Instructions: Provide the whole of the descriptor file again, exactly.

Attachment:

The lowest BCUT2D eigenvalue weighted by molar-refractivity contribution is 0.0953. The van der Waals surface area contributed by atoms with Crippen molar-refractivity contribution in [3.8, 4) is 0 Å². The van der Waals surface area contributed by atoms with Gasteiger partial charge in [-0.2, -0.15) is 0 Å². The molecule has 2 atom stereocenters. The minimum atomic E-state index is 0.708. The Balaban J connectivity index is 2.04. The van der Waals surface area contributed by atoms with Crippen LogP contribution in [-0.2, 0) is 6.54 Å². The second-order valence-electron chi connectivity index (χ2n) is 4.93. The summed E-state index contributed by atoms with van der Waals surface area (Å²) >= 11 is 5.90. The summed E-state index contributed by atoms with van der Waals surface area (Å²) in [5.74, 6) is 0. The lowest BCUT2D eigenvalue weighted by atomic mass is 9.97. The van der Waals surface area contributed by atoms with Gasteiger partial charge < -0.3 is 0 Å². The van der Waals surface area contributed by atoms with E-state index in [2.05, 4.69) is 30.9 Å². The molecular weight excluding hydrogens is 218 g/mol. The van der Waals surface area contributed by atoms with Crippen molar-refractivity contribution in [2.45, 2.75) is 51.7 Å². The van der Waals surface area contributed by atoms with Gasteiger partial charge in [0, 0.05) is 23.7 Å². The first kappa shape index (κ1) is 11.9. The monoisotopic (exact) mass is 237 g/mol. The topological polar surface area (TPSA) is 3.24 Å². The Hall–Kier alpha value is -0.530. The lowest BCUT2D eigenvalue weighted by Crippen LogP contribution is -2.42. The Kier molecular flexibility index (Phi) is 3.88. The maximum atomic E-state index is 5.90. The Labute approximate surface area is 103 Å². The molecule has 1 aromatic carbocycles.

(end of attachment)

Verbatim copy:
The lowest BCUT2D eigenvalue weighted by molar-refractivity contribution is 0.0953. The van der Waals surface area contributed by atoms with Crippen molar-refractivity contribution in [3.8, 4) is 0 Å². The van der Waals surface area contributed by atoms with Gasteiger partial charge in [-0.2, -0.15) is 0 Å². The molecule has 2 atom stereocenters. The minimum atomic E-state index is 0.708. The Balaban J connectivity index is 2.04. The van der Waals surface area contributed by atoms with Crippen LogP contribution in [-0.2, 0) is 6.54 Å². The second-order valence-electron chi connectivity index (χ2n) is 4.93. The summed E-state index contributed by atoms with van der Waals surface area (Å²) >= 11 is 5.90. The summed E-state index contributed by atoms with van der Waals surface area (Å²) in [5.74, 6) is 0. The lowest BCUT2D eigenvalue weighted by atomic mass is 9.97. The van der Waals surface area contributed by atoms with Gasteiger partial charge < -0.3 is 0 Å². The van der Waals surface area contributed by atoms with E-state index in [2.05, 4.69) is 30.9 Å². The molecular weight excluding hydrogens is 218 g/mol. The van der Waals surface area contributed by atoms with Crippen molar-refractivity contribution in [2.45, 2.75) is 51.7 Å². The van der Waals surface area contributed by atoms with Gasteiger partial charge in [0, 0.05) is 23.7 Å². The first kappa shape index (κ1) is 11.9. The monoisotopic (exact) mass is 237 g/mol. The topological polar surface area (TPSA) is 3.24 Å². The Hall–Kier alpha value is -0.530. The lowest BCUT2D eigenvalue weighted by Crippen LogP contribution is -2.42. The Kier molecular flexibility index (Phi) is 3.88. The maximum atomic E-state index is 5.90. The Labute approximate surface area is 103 Å². The molecule has 1 aromatic carbocycles.